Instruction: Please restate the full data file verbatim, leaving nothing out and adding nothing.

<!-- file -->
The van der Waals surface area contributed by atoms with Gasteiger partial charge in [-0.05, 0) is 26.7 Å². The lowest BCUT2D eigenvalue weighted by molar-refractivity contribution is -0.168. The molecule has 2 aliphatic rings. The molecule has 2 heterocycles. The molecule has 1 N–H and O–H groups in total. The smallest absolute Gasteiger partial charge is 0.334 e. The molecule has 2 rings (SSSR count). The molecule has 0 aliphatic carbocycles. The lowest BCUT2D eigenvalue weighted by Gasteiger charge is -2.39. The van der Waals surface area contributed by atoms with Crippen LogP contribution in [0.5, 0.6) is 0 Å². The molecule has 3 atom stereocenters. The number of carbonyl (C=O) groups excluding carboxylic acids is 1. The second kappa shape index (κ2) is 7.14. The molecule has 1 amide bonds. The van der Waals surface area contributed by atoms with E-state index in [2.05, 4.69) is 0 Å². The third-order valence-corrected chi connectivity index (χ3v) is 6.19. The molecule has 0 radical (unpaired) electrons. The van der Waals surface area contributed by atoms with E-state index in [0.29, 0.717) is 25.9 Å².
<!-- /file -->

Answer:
The van der Waals surface area contributed by atoms with Gasteiger partial charge in [-0.05, 0) is 26.7 Å². The lowest BCUT2D eigenvalue weighted by molar-refractivity contribution is -0.168. The molecule has 2 aliphatic rings. The molecule has 2 heterocycles. The molecule has 1 N–H and O–H groups in total. The smallest absolute Gasteiger partial charge is 0.334 e. The molecule has 2 rings (SSSR count). The molecule has 0 aliphatic carbocycles. The lowest BCUT2D eigenvalue weighted by Gasteiger charge is -2.39. The van der Waals surface area contributed by atoms with Crippen LogP contribution in [0.5, 0.6) is 0 Å². The molecule has 3 atom stereocenters. The number of carbonyl (C=O) groups excluding carboxylic acids is 1. The second kappa shape index (κ2) is 7.14. The molecule has 1 amide bonds. The van der Waals surface area contributed by atoms with E-state index in [2.05, 4.69) is 0 Å². The third-order valence-corrected chi connectivity index (χ3v) is 6.19. The molecule has 0 radical (unpaired) electrons. The van der Waals surface area contributed by atoms with E-state index in [0.29, 0.717) is 25.9 Å².